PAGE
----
The White House this week announced a new policy on public access to results from federally funded research. The announcement has gotten
Michael Eisen comments: “No celebrations here: why the White House public access policy sucks”.
The administration fell hook line and sinker for the ridiculous argument put forth by publishers that the only way for researchers and the public to get the servies they provide is to give them monopoly control over the articles for a year the year when they are of greatest potential use.
Think about how absurd this is. Publishers, whose role should be to disseminate information as widely as possible, are now the only reason why the public will continue to not have access to research results their tax dollars paid for.
Why is Eisen so exercised? Here’s an excerpt from the White House policy memo describing the policy on publication access:
In developing their public access plans, agencies shall seek to put in place policies that enhance innovation and competitiveness by maximizing the potential to create new business opportunities and are otherwise consistent with the principles articulated in section 1.
Agency plans must also describe, to the extent feasible, procedures the agency will take to help prevent the unauthorized mass redistribution of scholarly publications.
In other words, it’s no longer just a matter of copyright agreements with publishers; now the federal agencies themselves must help police PDF sharing among researchers. I wonder where “mass redistribution” will kick in.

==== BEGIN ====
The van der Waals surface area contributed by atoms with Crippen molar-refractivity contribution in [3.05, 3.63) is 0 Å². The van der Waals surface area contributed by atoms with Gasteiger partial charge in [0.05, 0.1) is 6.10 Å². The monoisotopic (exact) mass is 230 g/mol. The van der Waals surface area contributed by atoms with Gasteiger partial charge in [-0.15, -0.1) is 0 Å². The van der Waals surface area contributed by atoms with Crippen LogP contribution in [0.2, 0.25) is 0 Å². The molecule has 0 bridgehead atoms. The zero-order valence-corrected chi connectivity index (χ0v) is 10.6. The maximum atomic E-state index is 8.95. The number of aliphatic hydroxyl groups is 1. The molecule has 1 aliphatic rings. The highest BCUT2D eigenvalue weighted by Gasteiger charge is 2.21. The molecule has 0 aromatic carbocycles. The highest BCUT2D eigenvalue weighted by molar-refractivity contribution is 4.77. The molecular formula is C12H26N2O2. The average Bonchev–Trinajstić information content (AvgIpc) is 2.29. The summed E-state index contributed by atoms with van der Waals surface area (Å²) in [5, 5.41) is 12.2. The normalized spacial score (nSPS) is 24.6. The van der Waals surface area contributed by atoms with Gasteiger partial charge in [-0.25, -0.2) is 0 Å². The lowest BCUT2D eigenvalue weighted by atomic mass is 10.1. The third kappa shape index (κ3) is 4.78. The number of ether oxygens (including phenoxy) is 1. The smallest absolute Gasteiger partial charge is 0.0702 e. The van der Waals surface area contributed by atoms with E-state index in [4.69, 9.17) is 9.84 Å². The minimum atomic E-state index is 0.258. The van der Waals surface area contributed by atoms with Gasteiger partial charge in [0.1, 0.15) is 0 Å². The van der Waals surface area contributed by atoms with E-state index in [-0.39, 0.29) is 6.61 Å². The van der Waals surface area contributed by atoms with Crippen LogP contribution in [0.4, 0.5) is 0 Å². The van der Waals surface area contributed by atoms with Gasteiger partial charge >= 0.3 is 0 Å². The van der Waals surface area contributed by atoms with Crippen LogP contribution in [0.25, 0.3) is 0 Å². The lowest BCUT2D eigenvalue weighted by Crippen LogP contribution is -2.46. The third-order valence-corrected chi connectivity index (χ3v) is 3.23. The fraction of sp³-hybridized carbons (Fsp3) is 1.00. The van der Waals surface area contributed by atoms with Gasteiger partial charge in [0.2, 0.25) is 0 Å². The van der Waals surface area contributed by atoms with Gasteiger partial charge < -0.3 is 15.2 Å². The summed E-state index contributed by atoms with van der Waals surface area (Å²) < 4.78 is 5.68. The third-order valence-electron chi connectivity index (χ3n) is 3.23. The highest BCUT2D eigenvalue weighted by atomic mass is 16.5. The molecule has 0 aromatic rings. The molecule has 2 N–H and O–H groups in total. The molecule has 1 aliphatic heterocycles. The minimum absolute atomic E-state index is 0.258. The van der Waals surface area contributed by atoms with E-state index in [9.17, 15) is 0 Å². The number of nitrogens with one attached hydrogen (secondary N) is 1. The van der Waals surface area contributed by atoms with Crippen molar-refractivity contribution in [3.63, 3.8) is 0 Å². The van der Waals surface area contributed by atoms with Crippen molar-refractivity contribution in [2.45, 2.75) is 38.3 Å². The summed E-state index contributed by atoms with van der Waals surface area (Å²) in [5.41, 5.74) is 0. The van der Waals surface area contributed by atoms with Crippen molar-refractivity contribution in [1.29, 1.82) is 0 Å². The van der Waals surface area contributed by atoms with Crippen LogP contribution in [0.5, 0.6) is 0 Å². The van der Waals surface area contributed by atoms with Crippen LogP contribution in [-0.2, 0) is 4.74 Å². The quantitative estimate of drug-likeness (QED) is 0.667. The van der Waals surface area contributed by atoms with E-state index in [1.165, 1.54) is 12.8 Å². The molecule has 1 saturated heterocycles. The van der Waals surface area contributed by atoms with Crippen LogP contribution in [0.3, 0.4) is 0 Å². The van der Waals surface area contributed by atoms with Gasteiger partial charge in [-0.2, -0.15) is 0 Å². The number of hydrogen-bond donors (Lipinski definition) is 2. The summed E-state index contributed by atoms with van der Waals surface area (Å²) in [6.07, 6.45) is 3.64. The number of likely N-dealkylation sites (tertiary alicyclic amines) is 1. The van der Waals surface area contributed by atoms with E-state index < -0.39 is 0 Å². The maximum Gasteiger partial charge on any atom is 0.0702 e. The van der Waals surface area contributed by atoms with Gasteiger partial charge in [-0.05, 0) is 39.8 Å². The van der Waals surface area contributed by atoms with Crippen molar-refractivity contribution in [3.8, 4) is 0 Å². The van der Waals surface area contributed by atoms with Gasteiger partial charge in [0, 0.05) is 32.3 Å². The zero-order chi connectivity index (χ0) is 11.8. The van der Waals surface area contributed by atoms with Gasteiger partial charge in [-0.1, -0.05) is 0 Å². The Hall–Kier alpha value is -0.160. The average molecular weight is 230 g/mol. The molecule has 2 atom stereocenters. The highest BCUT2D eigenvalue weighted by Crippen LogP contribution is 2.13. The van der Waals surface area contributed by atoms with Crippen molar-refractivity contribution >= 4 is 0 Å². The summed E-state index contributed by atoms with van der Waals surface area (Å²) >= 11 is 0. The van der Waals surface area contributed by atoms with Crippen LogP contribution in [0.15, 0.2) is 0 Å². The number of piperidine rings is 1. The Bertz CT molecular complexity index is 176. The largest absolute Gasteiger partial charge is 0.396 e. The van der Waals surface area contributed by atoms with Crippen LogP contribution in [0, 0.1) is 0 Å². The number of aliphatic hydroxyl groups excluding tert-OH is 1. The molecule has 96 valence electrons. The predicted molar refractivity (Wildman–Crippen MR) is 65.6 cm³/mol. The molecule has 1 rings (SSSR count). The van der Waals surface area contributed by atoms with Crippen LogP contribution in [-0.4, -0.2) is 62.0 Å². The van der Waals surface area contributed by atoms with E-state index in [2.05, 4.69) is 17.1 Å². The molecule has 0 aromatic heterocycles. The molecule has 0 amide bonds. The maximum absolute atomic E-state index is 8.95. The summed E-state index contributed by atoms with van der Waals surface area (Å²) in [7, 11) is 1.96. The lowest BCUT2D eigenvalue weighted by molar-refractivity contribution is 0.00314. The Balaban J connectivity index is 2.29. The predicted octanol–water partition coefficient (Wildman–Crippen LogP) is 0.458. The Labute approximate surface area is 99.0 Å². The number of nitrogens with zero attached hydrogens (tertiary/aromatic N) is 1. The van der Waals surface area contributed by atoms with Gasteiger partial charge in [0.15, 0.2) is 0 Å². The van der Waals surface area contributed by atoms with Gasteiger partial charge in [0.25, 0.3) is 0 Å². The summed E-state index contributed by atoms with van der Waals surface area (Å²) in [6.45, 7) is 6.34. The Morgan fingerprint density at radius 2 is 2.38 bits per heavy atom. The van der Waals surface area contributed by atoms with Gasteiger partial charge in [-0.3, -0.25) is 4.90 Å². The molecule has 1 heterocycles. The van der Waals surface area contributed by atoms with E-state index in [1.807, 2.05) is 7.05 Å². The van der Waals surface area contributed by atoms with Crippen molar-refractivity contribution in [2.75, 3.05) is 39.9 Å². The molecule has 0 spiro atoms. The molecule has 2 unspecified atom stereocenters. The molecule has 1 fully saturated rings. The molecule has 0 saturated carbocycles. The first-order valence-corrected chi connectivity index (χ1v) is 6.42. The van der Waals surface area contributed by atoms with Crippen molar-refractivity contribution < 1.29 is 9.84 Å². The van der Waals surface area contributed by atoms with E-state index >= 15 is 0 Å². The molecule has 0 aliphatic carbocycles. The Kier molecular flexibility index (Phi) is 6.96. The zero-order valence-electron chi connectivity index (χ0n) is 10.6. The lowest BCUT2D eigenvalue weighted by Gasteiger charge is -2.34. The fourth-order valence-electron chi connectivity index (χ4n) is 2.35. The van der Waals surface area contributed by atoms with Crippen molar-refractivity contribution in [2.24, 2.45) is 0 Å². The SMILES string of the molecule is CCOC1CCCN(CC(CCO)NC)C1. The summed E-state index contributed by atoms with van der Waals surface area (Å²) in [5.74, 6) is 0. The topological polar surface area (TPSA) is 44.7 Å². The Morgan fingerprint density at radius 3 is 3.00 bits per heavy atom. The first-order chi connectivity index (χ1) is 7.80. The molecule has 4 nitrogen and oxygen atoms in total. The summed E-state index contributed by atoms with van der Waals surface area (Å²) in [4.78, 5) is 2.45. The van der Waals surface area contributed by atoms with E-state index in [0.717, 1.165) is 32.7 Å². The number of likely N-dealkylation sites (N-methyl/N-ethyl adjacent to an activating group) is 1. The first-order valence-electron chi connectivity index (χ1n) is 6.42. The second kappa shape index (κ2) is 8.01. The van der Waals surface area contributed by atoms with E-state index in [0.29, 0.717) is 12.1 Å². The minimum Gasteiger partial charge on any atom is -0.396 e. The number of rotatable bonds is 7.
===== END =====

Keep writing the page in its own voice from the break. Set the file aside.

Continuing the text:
Further, the memo does not set a 12-month access embargo as a maximum, it directs agencies to adopt the 12-month embargo as a guideline. There is a lot not to like in the memo.
Most of the public attention to the decision has been directed at the effects on scientific publications. I have long been interested in a second area: the public access to data generated by federally funded research.
The White House Office of Science and Technology Policy last year requested public comment on two questions: open dissemination of federally-funded research and open access to data resulting from federally-funded research. I commented last year in response to the OSTP request (“Public interests in data from federally funded research”) about the value of data to scientists and others who are not members of federally funded labs. The present announcement from the White House did not indicate how these comments from last year may have contributed to the decision, but it includes general recommendations on both publication and data access.
As it stands, the text of the memo essentially keeps in place the data access requirements established under the Bush administration. That is not a bad thing, and indeed the recommendations listed in the memo seem very reasonable. I quote them here at length:
Each agencys public access plan shall:
a) Maximize access, by the general public and without charge, to digitally formatted scientific data created with Federal funds, while:i) protecting confidentiality and personal privacy,ii) recognizing proprietary interests, business confidential information,and intellectual property rights and avoiding significant negative impact on intellectual property rights, innovation, and U.S. competitiveness, andiii) preserving the balance between the relative value of long-term preservation and access and the associated cost and administrative burden;